Researchers have developed a new variant of the gene editing technique CRISPR-Cas9 that has the potential to increase precision during gene therapy in humans. The new variant reduced unintended changes in DNA compared to its wildtype, suggesting it could play a role in gene therapies that require high precision. The study by researchers from Karolinska Institutet’s Ming Wai Lau Centre of Reparative Medicine in Hong Kong is published in the journal PNAS.
CRISPR-Cas9 is an enzyme first discovered in bacteria that can be programmed to go to an exact place in the genome where it cuts and repairs the DNA. These ‘molecular scissors’ can be used to correct defective strands of DNA and are currently being tested in clinical trials to combat cancer, blood disorders and inherited blindness. The technology has been heralded as having the potential to treat thousands of human genetic diseases.
In its current form, however, it faces several challenges. One version, the Cas9 nuclease from the bacteria Streptococcus pyogenes (SpCas9), has a high target precision but can be too large for the viral particle needed to deliver the gene editing kit to the cells. Another version, the Cas9 nuclease from the bacteria Staphylococcus aureus (SaCas9), is much smaller and can easily fit into the so-called adeno-associated virus (AAV) vector that transports the toolkit, but it lacks an equally high precision level. Imprecise gene-editing can end up modifying DNA at unintended places with potentially serious consequences.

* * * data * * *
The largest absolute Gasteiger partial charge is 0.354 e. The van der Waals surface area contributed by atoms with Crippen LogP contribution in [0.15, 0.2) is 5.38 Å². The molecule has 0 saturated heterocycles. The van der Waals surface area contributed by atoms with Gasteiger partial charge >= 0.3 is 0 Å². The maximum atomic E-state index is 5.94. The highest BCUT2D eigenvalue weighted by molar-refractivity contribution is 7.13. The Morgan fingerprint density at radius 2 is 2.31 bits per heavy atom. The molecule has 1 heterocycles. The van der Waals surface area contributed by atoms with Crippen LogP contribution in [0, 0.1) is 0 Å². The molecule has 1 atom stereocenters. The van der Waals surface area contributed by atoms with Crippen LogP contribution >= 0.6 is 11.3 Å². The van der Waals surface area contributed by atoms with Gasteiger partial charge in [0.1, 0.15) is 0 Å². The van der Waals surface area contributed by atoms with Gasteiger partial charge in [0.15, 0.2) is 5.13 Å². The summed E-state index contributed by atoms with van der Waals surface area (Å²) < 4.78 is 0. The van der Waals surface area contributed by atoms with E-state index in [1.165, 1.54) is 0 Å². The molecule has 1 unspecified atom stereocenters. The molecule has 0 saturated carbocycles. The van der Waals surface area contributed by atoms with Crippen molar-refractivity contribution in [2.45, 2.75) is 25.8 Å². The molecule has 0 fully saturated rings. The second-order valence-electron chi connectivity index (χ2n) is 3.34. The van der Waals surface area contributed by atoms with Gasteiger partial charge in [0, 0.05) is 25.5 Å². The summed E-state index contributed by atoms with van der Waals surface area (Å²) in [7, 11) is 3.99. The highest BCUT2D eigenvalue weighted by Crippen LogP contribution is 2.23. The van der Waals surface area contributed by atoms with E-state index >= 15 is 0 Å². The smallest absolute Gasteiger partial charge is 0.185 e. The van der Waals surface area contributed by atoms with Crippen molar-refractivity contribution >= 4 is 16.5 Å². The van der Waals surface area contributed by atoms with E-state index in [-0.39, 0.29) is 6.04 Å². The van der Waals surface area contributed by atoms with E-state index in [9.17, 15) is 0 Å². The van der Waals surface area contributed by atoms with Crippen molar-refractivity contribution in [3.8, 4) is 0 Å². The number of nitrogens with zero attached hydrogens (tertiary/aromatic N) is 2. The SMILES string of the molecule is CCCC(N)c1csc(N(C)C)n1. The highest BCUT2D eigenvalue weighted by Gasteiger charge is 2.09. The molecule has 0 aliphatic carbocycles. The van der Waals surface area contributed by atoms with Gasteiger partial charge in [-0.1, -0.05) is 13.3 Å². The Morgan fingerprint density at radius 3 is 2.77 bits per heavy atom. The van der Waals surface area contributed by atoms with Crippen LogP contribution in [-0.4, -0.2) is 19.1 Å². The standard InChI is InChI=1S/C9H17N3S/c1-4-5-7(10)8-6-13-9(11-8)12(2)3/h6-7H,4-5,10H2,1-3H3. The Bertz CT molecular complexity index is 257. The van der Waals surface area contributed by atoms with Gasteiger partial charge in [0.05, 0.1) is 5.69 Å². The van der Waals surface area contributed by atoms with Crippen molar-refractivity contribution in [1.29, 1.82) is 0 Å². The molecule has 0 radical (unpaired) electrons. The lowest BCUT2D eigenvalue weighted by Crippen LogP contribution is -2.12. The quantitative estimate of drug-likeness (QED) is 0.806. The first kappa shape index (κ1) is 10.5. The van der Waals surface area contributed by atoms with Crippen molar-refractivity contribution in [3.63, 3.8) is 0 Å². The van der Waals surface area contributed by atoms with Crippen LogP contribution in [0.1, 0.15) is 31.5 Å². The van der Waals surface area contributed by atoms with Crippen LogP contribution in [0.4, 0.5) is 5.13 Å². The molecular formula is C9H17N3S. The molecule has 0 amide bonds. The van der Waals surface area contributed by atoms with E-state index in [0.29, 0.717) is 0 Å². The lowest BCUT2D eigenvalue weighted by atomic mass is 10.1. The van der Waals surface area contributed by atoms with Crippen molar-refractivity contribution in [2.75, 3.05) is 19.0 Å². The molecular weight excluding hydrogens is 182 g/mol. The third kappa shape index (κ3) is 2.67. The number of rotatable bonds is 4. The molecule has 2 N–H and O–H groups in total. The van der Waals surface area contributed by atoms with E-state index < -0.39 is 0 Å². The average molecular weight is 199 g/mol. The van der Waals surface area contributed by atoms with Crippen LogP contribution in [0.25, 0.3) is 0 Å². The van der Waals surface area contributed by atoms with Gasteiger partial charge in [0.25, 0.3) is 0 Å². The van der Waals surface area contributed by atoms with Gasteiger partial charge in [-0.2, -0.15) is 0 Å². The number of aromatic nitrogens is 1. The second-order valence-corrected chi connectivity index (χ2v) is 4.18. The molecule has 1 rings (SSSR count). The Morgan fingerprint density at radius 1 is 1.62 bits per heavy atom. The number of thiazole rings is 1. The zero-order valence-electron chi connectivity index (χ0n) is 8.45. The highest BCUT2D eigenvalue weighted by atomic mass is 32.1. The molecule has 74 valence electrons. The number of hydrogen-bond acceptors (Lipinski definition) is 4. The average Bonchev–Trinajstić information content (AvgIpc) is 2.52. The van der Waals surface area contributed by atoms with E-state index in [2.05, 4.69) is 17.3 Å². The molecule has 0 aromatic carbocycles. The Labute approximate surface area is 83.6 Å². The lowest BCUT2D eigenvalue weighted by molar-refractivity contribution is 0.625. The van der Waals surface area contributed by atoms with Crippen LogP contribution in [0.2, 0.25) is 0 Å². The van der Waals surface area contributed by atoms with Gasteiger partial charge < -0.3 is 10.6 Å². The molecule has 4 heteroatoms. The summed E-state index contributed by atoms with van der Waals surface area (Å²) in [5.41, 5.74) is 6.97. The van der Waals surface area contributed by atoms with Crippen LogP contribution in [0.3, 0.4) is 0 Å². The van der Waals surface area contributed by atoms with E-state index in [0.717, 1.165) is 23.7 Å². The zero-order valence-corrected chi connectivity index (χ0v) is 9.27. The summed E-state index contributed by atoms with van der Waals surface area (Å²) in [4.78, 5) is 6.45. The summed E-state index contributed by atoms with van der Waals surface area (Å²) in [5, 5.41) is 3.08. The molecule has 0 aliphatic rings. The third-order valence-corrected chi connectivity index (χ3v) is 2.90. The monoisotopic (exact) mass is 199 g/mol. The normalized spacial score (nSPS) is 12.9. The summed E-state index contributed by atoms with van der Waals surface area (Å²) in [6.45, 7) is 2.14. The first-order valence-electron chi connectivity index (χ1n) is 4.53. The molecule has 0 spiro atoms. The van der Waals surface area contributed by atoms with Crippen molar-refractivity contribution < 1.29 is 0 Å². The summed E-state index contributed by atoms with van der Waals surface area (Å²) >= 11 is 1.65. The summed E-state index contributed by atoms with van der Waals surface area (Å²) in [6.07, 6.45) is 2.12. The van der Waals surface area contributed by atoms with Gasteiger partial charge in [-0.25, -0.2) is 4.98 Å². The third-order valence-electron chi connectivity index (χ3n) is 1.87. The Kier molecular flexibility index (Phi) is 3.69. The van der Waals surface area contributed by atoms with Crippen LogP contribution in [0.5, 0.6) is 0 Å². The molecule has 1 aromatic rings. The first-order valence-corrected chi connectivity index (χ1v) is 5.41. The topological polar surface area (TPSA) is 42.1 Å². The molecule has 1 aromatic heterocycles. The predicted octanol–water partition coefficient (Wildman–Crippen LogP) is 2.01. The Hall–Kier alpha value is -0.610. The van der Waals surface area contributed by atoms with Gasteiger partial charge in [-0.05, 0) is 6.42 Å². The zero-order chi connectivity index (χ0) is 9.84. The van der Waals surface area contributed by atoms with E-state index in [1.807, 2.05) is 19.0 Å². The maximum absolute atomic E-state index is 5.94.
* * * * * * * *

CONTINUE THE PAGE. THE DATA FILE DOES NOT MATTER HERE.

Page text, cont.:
In the current study, the researchers identified an engineered variant dubbed SaCas9-HF that significantly improved the accuracy of gene targeting across 24 places in human cells in a laboratory setting. The SaCas9-HF reduced off-target activities by about 90 percent for gene sequences that are highly similar and therefore tend to be prone to unintended editing when using wild-type SaCas9. For gene sequences that typically have fewer editing misses, the SaCas9-HF had nearly undetectable off-target activity.
“Our finding provides an alternative to the wild-type Cas9 toolbox—a new SaCas9 where highly precise genome editing is needed,” says Zongli Zheng, assistant professor at the Ming Wai Lau Centre for Reparative Medicine at Karolinska Institutet in Hong Kong. “The new enzyme will be particularly useful for future gene therapy using adeno-associated viral (AAV) to deliver genome editing components in vivo.”
More research on additional target sites and cell types are needed to determine if the SaCas9-HF variant is equally precise across different cell types, although the researchers say they are optimistic about its application across many other cell types.
In terms of how good the enzyme was in modifying the intended genomic locations, the SaCas9-HF had an average on-target efficiency of 80 percent compared to the wild-type, which is generally considered comparable in the current field, according to the researchers. In some CRISPR-Cas9 cases, a 10 percent editing efficiency is enough to repair the damaged gene sequence and restore function.